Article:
A Danish billionaire who owns a string of estates in the north is now trying to cash-in on the success of a drive that is Scotland’s answer to America’s Route 66.
Anders Povlsen, who inherited a highly lucrative fashion empire, is creating a £1million-plus guest house at Tongue in Sutherland.
His firm Wildland Ltd has bought the former manse Lundies – which had been on the market for £550,000 – and is applying for planning permission to turn it into a seven bedroom guest house with apartments in the steadings.
Mr Povlsen’s company has also bought a former guest house, Rhian Cottage, in the remote village and is converting it into a home for one of its gamekeepers at a combined purchase and renovation cost of £350,000.
The move emerged in the same week that it was revealed that the billionaire was launching legal action against the Scottish Government over its approval of the Creag Riabhach windfarm on the Altnaharra estate, owned by Jim Gray, the founder of the Gray & Adams transport company in Fraserburgh.
Thomas MacDonell, director of conservation for Wildland Ltd, said the purchase of the old manse was an attempt to help provide more accommodation for travellers on the North Coast 500 road drive (NC500).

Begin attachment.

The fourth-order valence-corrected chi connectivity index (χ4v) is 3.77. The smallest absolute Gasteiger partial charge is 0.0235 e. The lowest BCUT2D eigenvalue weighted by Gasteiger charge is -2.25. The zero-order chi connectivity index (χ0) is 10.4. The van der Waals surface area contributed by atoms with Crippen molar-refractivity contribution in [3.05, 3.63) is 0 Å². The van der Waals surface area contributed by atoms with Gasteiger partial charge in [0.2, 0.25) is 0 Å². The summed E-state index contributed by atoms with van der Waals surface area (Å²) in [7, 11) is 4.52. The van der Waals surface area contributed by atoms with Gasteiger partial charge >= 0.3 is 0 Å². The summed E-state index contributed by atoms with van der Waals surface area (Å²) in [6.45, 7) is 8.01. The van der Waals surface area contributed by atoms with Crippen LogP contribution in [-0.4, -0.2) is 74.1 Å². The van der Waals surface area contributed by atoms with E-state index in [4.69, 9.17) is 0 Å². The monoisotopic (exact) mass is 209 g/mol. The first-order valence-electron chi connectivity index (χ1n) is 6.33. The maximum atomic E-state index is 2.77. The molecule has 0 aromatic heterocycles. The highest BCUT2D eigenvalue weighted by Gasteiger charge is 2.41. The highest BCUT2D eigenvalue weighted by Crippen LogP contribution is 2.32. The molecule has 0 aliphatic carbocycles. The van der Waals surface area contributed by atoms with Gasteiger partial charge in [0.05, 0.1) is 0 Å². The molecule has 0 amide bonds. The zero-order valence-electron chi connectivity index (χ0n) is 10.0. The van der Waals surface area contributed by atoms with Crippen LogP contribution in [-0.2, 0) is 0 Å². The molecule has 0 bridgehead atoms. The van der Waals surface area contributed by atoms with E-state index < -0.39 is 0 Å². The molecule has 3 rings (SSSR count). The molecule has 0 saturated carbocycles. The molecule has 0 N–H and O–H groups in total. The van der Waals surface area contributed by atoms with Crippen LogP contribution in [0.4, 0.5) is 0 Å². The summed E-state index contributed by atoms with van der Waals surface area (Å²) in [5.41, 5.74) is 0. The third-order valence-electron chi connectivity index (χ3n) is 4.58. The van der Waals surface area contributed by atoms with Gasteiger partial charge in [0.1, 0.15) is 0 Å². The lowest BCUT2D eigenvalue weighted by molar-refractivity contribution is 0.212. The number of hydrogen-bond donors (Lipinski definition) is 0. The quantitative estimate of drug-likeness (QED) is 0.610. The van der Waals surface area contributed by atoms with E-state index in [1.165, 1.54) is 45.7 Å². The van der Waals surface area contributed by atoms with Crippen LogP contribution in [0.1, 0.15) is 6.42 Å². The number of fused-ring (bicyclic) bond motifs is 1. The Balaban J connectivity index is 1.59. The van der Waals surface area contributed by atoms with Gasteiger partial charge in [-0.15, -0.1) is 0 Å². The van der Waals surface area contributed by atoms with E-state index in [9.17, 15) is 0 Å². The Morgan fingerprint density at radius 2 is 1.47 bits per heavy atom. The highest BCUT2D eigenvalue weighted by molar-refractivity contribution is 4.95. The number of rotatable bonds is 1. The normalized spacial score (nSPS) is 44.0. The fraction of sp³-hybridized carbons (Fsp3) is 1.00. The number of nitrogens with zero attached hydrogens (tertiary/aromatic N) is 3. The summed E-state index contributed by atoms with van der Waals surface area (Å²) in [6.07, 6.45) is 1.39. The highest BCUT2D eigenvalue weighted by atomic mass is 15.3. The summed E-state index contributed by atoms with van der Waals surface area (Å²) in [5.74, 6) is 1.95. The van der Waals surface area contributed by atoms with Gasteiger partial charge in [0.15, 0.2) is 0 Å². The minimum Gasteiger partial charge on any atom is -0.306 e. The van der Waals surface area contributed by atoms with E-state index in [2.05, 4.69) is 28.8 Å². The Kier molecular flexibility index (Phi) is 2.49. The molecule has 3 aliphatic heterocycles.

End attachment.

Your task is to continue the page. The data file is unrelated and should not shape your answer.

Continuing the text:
The NC500 only launched last year but has already been hailed as one of the greatest drives in the world.
Mr MacDonell said: “We will be making a planning application with Highland Council to turn it into a guest house.
“We are aiming at the middle market and believe there is an under provision in that part of the world for accommodation for people on the NC500.
“We see tourism as the economic driver for the area – it is in our interest to support that. It helps everyone. The properties were on the market.
“They are beautiful old buildings that need a bit of sympathetic care. The guest house will have seven rooms and is principally aimed at those people on the NC500.”
Mr Povlsen also recently gave a £200,000 “gift” to help restore one of the most iconic ruins in the area.
Castle Varrich overlooks both the Kyle of Tongue and the nearby village.
The ancient seat of the chief of the Clan Mackay was at Castle Varrich and the Mackays may have built their castle on top of an existing old Norse fort.
The weather has taken its toll on the building, whose precise origins and age are unknown, and is on the Ben Loyal estate owned by Mr Povlsen.
Mr Povlsen is personally paying £200,000 of the restoration bill, with Historic Scotland contributing the remaining £70,000.